Trick or Treaty?
Director: Alanis Obamsawin
Director: by Helen Haig-Brown
Director: Elle-Maija Tailfeathers
Reviewed by Joy Fisher
Four out of the five films comprising the first-ever Indigenous Film Program presented by the Victoria Film Festival this year were made by women. While highly unusual in the film industry as a whole, this eye-opening statistic is not surprising in the world of indigenous filmmaking, according to Michelle Latimer, curator of the Indigenous Program.
“About 60 percent of submissions to ImagiNATIVE Film Festival (in Toronto), the largest indigenous film festival in the world, are submissions by women,” Latimer said.
Latimer, an indigenous filmmaker in her own right, culled the five included in VFF’s program from 300-plus films she has seen through her work as a curator with other festivals. I managed to see two of the features plus one short.
The “master” – I use this term advisedly as Trick or Treaty? premiered as part of the Masters Program at the Toronto International Film Festival in 2014 – is Alanis Obamsawin. Obamsawin has been making films for the Canadian National Film Board since the 1960s and is currently working on her fiftieth film. I became a fan when I saw Kanehsatake: 270 Years of Resistance, which she made in 1993 about the Oka crisis.
Like Kanehsatake, Trick or Treaty? blends past and present in an effort to link history with current events and cause with effect. The treaty of the title is Treaty No. 9, also known as the “James Bay Treaty”, which was signed by Cree tribal leaders from Northern Ontario and Ojibways from Manitoba in 1905. A recent book, Treaty No. 9, by John S. Long, examined the journal of government commissioner Daniel George MacMartin and confirmed First Nations’ oral accounts of the Treaty’s contents. The film includes clips of the author discussing his findings with current First Nations leaders. MacMartin’s journal supports the contention that government negotiators misled tribal leaders by misrepresenting what was in the written document. Leaders signed based on those oral representations and didn’t discover the actual content – which deprived First Nations of land ownership and rights to natural resources — until a translation of the treaty was provided to them 25 years after the fact.
When the Canadian Government introduced Bills C-38 and C-45 in 2012 pursuant to the purported authority given by the treaty, First Nations resentment flared, leading to renewed activism. The film documents the hunger strike by Cree Chief Teresa Spence, the beginning of the Idle No More movement, and the 1,600 kilometre walk to the Canadian Parliament by then 16-year-old David Kawapit, who was joined along the way by a growing company of First Nations youth.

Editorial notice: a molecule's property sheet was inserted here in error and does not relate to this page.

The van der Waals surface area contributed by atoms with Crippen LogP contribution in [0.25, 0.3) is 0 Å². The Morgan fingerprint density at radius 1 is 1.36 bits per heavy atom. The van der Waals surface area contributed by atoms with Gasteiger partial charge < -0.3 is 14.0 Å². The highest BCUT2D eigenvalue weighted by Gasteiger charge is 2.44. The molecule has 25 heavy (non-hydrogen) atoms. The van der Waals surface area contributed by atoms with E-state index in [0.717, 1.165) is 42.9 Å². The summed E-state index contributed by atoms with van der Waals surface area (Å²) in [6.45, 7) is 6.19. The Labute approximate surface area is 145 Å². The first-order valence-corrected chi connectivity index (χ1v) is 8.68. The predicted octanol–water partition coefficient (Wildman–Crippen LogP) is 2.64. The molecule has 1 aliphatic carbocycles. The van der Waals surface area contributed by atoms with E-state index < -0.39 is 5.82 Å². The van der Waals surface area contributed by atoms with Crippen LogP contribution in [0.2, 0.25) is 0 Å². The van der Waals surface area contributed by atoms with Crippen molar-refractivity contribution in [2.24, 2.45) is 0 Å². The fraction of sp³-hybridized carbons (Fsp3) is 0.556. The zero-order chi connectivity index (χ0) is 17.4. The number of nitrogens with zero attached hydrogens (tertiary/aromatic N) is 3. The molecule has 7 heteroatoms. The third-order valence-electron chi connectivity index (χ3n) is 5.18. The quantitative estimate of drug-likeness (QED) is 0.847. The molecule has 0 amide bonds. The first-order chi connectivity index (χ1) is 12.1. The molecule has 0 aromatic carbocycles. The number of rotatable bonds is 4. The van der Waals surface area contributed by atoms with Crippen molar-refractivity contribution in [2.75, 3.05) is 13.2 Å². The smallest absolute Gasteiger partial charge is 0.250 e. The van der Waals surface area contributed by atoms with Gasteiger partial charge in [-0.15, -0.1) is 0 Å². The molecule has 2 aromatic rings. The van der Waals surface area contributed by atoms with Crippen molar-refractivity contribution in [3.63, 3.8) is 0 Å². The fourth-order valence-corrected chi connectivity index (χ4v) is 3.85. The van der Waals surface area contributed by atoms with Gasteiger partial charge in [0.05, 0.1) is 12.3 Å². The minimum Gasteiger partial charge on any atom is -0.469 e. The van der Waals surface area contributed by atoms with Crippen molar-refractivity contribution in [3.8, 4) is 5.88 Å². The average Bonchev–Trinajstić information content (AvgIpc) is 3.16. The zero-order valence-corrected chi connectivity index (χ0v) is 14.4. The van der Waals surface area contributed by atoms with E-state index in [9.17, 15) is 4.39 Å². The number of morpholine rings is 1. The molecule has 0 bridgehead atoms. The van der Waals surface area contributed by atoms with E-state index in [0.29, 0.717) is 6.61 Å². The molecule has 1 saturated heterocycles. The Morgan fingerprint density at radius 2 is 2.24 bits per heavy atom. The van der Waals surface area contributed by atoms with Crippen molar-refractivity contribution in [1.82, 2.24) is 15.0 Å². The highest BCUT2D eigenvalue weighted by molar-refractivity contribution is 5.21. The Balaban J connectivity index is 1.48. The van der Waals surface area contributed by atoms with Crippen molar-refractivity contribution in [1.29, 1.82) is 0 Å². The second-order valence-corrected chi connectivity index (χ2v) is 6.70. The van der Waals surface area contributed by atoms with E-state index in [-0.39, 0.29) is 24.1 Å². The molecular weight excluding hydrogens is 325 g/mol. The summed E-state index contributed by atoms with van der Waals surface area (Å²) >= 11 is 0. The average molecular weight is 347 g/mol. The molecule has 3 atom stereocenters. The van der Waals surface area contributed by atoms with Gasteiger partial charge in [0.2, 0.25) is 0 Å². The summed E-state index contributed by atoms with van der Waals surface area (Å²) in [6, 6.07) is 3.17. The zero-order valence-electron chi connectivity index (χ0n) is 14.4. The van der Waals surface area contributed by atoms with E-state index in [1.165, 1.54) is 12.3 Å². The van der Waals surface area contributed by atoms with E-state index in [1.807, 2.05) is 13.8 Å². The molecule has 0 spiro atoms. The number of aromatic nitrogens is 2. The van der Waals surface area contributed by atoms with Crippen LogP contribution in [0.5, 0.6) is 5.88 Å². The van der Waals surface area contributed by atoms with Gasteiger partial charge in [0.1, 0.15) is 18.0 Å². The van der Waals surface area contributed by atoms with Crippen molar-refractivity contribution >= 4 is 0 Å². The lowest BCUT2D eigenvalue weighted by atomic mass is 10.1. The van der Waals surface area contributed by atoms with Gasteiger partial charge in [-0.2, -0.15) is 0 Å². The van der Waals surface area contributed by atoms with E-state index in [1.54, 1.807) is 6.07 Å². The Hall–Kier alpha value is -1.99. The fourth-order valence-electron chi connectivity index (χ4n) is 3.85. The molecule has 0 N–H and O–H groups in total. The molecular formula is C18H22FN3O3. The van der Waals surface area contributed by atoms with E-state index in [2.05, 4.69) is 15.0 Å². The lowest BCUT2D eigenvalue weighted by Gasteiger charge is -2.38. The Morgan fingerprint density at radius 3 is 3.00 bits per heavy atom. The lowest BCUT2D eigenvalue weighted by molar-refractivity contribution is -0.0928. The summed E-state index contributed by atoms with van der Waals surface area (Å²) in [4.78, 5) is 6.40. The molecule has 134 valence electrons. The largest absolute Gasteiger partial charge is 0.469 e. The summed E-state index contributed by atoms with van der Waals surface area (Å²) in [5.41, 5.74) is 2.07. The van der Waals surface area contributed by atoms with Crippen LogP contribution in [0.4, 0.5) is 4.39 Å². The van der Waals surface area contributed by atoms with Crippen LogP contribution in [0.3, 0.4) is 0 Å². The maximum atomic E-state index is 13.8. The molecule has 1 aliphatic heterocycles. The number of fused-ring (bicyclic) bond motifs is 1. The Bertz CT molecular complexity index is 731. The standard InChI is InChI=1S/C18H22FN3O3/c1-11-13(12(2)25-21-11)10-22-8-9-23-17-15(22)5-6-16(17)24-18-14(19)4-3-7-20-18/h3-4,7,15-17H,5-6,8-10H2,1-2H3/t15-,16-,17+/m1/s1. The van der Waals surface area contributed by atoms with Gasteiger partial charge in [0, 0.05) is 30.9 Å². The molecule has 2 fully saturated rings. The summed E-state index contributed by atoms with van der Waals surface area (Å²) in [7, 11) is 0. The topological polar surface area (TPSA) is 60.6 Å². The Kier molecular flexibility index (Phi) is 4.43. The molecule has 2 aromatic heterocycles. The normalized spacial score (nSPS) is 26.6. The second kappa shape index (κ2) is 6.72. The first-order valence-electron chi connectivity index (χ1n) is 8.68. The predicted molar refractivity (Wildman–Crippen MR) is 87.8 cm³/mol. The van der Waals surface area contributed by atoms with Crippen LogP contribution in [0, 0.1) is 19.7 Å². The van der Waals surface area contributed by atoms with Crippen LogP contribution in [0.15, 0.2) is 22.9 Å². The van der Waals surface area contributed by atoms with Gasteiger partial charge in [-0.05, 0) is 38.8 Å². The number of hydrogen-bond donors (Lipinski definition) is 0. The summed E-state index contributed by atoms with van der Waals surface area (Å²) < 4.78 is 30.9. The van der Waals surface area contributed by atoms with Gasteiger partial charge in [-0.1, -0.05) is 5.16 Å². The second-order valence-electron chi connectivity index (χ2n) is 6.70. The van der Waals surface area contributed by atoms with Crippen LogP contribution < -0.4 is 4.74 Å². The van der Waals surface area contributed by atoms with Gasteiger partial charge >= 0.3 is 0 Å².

While Obamsawin’s film captures the anger of people deceived and cheated of their heritage and seeks to educate the general public, both The Legacy, directed by Helen Haig-Brown and Bitthos (Rebel), by Elle-Maija Tailfeathers, turn inward to reveal their own personal stories about the emotional “suppression” visited on them as a result of being raised by parents traumatized by government programs. Generations younger than the octogenarian Obamsawin, these directors focus their films on healing and forging a personal path for moving forward.
Haig-Brown, a Tsilhqot’in from the Cariboo-Chilcotin area, said at an audience Q&A after the showing of her film on Feb. 7 that she wanted to learn to put her “heart” into her films. In My Legacy, she does just that; one revealing scene shows her bare-breasted while a tiny flower bud superimposed over her heart grows to cover her chest with bloom — a metaphor for her growing capacity to feel love. My Legacy won the Alanis Obamsawin award for Best Feature Documentary at ImagiNATIVE Film Festival in 2014.
Tailfeathers, the progeny of a Blackfoot mother from Kainai First Nation and a Sami father from Norway who met at a World Council of Indigenous Peoples, recounts the story of her father’s chronic depression which eventually resulted in the dissolution of her parent’s marriage. The film documents her growing understanding and empathy for her father. Although this film focuses on healing, activism is in Tailfeathers’ genes. As a UBC graduate, she made Bloodland, a film about hydraulic fracturing on her reserve and promptly got arrested while taking part in a demonstration.
The last film in VFF’s Indigenous Program, Drunktown’s Finest, had its British Columbia premiere on Feb. 10 at the Vic Theatre. This film, first shown at the 2014 Sundance Film Festival, received the Jury Award at Outfest L.A.
The Victoria Film Festival continues through Feb. 15.
Joy Fisher is a Victoria playwright.